MT VOID 01/26/01 (Vol. 19, Number 30)

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Mt. Holz Science Fiction Society
Club Notice - 01/26/01 -- Vol. 19, No. 30

Table of Contents

Outside events: The Science Fiction Association of Bergen County meets on the second Saturday of every month in Upper Saddle River; call 201-447-3652 for details.

Chair/Librarian: Mark Leeper, 732-817-5619,
Factotum: Evelyn Leeper, 732-332-6218,
Distinguished Heinlein Apologist: Rob Mitchell,
HO Chair Emeritus: John Jetzt,
HO Librarian Emeritus: Nick Sauer,
Back issues at
All material copyright by author unless otherwise noted.


Every once in a while I read an article that questions some very basic assumptions that I have been harboring. One such article was by Phillip Longman in the December 25 issue of U.S. NEWS AND WORLD REPORT. (A copy can be found at The assumption I have made is that technology and progress are increasing in speed. We are getting past the knee of the curve and change will be a part of life that will be almost unslowable. Longman thinks that really the greatest progress of this century was made in the first half and that progress is indeed slowing down. He looks at the example of the benign couple of Ozzie and Harriet Nelson from a 1950s sitcom and asks would they feel more out of place moved fifty years into their past or fifty years into their future?

The Nelsons, he points out, "had indoor plumbing, electric lights, a car, television, telephone, refrigerator, blender, vacuum cleaner, and probably an automatic laundry washer and dryer." These are all products of the first half of this century. These are all things that they would do without were they moved back to 1900. If they were moved instead to the year 2000 they would find life a lot like the one they had left. It would take them a few minutes to get used to push buttons on a phone, but they could drive our cars and use most of our appliances. Things have been refined in the second half of the century, but they have not really changed all that much. At least that is his argument.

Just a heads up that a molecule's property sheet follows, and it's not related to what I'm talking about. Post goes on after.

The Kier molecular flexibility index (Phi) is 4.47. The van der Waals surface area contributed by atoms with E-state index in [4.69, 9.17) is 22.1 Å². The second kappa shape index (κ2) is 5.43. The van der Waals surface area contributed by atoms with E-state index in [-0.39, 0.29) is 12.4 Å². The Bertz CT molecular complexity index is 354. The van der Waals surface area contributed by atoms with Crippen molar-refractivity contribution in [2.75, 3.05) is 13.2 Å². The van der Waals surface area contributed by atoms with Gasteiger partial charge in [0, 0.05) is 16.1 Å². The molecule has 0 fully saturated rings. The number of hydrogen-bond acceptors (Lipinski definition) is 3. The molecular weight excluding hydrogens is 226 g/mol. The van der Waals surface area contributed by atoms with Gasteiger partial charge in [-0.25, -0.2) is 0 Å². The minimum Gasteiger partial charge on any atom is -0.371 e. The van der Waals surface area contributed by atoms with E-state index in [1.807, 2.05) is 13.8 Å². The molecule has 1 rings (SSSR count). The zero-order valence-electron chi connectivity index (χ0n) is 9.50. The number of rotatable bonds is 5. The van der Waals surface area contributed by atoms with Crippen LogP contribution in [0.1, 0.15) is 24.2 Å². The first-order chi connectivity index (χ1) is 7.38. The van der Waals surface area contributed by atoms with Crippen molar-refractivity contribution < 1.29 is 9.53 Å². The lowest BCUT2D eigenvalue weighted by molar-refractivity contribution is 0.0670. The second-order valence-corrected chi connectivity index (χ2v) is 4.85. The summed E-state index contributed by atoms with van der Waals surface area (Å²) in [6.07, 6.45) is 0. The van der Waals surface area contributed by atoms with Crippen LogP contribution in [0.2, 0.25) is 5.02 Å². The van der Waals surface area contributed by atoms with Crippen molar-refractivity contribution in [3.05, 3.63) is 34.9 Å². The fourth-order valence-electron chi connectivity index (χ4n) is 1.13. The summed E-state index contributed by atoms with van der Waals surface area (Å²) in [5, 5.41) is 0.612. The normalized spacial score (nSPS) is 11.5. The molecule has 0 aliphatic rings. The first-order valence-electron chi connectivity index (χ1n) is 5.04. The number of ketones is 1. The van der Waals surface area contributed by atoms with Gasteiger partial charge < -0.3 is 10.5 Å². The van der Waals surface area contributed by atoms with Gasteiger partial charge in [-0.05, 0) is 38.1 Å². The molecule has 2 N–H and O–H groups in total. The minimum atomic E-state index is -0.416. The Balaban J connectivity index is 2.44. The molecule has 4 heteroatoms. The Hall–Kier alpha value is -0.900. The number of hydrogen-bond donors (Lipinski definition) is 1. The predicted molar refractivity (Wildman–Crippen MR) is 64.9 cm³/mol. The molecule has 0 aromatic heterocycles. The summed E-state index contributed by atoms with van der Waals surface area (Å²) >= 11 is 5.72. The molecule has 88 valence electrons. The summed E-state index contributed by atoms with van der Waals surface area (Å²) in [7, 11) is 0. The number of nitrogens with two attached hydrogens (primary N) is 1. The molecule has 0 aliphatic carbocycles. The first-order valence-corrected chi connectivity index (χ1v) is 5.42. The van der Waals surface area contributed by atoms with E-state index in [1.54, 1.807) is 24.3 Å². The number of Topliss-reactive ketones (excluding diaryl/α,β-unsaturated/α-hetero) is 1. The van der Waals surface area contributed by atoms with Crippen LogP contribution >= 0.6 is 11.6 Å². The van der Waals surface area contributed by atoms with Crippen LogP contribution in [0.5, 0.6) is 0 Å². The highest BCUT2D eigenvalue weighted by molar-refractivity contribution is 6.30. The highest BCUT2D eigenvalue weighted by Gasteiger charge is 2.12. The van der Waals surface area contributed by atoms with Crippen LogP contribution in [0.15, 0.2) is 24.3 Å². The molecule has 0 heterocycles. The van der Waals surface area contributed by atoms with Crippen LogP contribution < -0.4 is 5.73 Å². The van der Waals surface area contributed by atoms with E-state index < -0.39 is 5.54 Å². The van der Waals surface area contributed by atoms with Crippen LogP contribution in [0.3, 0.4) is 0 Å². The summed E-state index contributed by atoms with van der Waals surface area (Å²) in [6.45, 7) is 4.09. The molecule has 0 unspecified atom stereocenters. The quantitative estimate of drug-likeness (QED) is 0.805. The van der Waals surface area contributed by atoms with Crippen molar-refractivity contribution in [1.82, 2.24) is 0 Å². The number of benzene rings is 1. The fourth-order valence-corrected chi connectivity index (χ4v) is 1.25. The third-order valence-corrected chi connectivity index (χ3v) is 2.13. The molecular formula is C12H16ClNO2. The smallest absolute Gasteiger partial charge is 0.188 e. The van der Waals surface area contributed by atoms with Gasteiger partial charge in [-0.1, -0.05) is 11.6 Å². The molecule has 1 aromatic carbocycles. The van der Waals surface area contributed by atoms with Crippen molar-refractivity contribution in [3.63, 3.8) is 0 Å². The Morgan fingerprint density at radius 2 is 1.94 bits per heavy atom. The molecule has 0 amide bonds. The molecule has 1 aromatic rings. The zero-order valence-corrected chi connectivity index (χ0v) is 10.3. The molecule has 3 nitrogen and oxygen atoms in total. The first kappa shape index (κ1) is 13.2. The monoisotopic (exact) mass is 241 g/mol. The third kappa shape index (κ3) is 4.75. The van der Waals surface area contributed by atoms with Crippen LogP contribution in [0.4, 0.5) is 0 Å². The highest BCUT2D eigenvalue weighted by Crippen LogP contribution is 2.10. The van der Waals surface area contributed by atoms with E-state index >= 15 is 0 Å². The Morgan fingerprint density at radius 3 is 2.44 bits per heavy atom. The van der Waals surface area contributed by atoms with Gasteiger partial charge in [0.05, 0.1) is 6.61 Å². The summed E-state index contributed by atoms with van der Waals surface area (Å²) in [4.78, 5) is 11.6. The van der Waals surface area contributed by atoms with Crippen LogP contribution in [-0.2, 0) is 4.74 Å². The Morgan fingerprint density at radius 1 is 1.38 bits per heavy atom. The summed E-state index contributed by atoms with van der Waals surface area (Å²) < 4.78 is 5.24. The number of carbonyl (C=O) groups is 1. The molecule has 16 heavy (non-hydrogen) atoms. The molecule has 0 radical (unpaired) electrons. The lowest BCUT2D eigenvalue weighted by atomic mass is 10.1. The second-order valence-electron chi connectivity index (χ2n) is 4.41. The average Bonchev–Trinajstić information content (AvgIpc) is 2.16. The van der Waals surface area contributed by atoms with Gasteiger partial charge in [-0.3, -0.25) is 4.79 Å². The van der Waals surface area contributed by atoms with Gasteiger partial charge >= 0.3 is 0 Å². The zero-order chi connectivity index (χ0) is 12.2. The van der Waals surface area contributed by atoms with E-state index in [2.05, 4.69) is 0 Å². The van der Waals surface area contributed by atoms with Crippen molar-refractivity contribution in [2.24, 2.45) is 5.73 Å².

In fact, Longman is probably right, though his arguments are faulty. Disorientation is not a proper measure. One can always move fifty years into the future and just not make use of the latest inventions. Members of my wife's family are extremely change-adverse and live a life that essentially they could have lived fifty years ago. Virtually nobody is forced to use the Internet, but it has brought some major changes. Ozzie and Harriet in the 21st century would not know how to make use of the Internet, but they could quickly learn what it was and that it was out there. It is true that if they were moved back in time fifty years there is a lot they would miss, but there is a lot we would miss also going instead from 2000 to 1950. Not the least of which would be some antibiotics and polio vaccine. Comparing disorientation going forward and backward is comparing apples and oranges.

But Longman's errors are correctable without negating his point. I have to believe that it would be a much worse punishment to force the Nelsons to live in 1900 than to force me to live in 1950. This would put them on the nasty side of the post-W.W.I influenza epidemic. Medicine was much improved in the first half of this century and much more slowly advanced in the second half. As Longman points out, life expectancies were much extended. The extension of life in the second half of the century has come much slower.

There are a lot of places where we have lost the technological ability or "recipe" to do what we once could. Much of the reason for that is economic. If New York City did not have a subway system to this point, it would probably never get one of the current complexity and capacity. We proved we could go to the moon in the 1960s, but then we lost the ability. If we had to put a man on the moon as soon as possible, it is not at all clear we could do it with even ten years' notice. The economic cost, I have been told, would be far greater. We probably would not have the resolve to expend the resources necessary. We may well be a civilization that has hit its prime and is now falling backward. As a third example Longman points out that the fastest one can cross the Atlantic has just gotten a lot slower with the death of the commercial supersonic transport.